Al fought passionately for LGBTQ+ inclusion, nurturing many grassroots and progressive organizations with his wise counsel and philanthropic support. His background in law led to a successful tenure as director of Lambda Legal (1994-2000), dedicated to achieving full equality for lesbian and gay people. Al actively championed those fighting discrimination, and was the founding chair of the LGBT Alliance in 1975. Benchmark groups for democracy, LGBTQ+ inclusion, and the arts benefited from his wisdom and generosity, among them the National Center for Lesbian Rights (NCLR) and San Francisco's Openhouse, providing LGBTQ+ seniors housing and other community services. In 2013, at the age of 82, Al was given the Lifetime Achievement Award and served as Grand Marshal of the San Francisco Pride Parade, one of the highlights of his life. Consistently droll, he remarked to friends he received the award simply for being around so long, but deeply cherished the honor.
For his activism, community service, and philanthropy, Al has been the recipient of numerous awards, including the Silver SPUR (San Francisco Bay Area Planning and Urban Research Association) Award (1996); San Francisco AIDS Foundation's Community Service Award (2006); Human Rights Campaign's James C. Hormel Community Service Award (1996); Charles M. Holmes Award (2006); Adelman-Gurevitch Founders Award given by Openhouse (2012); and Jewish Community Federation's Robert Sinton Award For Distinguished Leadership (2019).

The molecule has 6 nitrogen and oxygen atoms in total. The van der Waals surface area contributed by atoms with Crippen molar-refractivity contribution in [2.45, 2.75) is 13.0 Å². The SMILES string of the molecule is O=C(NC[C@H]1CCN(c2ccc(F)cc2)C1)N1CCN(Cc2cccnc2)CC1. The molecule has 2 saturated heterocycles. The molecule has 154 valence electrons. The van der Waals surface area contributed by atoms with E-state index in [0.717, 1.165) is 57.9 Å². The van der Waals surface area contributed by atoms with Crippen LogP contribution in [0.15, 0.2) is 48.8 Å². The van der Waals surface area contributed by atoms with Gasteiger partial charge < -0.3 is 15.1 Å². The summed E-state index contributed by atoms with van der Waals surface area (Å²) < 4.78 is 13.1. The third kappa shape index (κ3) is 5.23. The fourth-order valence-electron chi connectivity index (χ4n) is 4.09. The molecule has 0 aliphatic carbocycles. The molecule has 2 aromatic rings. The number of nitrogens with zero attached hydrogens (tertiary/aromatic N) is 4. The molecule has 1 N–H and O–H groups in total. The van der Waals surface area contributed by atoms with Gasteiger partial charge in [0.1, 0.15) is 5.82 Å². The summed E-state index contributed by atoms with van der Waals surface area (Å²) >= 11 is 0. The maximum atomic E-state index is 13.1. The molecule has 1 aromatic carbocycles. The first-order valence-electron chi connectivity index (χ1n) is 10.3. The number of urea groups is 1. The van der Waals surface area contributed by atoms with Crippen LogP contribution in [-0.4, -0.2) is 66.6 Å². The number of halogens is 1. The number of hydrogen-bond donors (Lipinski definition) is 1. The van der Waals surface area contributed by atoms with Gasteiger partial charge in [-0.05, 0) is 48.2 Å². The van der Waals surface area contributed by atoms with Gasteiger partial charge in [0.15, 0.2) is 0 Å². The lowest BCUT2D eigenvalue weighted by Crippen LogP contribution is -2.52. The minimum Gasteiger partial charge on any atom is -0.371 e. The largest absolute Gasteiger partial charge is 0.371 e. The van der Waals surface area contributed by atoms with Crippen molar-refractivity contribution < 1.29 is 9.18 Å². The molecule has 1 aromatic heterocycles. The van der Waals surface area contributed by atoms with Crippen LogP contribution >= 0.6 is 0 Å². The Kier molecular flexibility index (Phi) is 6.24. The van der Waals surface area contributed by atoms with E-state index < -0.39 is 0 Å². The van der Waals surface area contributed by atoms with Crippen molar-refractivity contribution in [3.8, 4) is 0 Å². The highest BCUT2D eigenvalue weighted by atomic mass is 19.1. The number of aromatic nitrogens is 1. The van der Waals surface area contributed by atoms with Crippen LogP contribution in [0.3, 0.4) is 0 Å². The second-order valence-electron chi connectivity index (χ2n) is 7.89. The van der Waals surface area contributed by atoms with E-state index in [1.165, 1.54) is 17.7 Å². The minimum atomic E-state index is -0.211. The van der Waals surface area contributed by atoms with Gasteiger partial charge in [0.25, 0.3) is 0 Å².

In addition to his work in the community, Al had a lifelong passion for art. He filled his home with artifacts from around the world and well-renowned paintings, photographs, and sculpture. One of his most beloved pieces, a ten-foot sculptural piece by Viola Frey he affectionately named "Doris," greeted visitors as they entered his home. As an ardent supporter of the arts, he served as Director of the Fine Arts Museums of San Francisco and a member of its Executive Committee (1996-2006). Al was also patron to the New Conservatory Theatre Center and Berkeley Rep.
From the 1960s until the 2000s, Al was a familiar sight zipping around town on his iconic red scooter. It was during these years that Al, ever affable and sharp-witted, entertained at his Green Street home and developed his many lifelong friendships. In 1977 he wrote to the Harvard class of 1952, "I have become more open, more accepting, less 'uptight,' in both my professional and my personal life… if I were ever to have what I'd thought I wanted - the house with the 'white picket fence' - the partner there would be a man rather than a woman." In 2004, Al met that man, Robert Holgate. Their relationship endured and grew over seventeen years. They married on their tenth anniversary in 2014, and together traveled, collected art, and worked on philanthropic endeavors in the LGBTQ+ community.
A virtual Celebration of Al's Life will be held on April 13th at 4p PT followed by a virtual Shiva the next afternoon, April 14th at 4p PT. More information regarding both services can be found on his memorial page at GatheringUs.com
. Al loved a good party so all are welcome to attend one or both events.
Charitable donations can be made in Al's honor to any of the following organizations: New Israel Fund, ACLU, Openhouse and/or New Conservatory Theatre Center.
Published by Chicago Tribune on Apr. 8, 2021.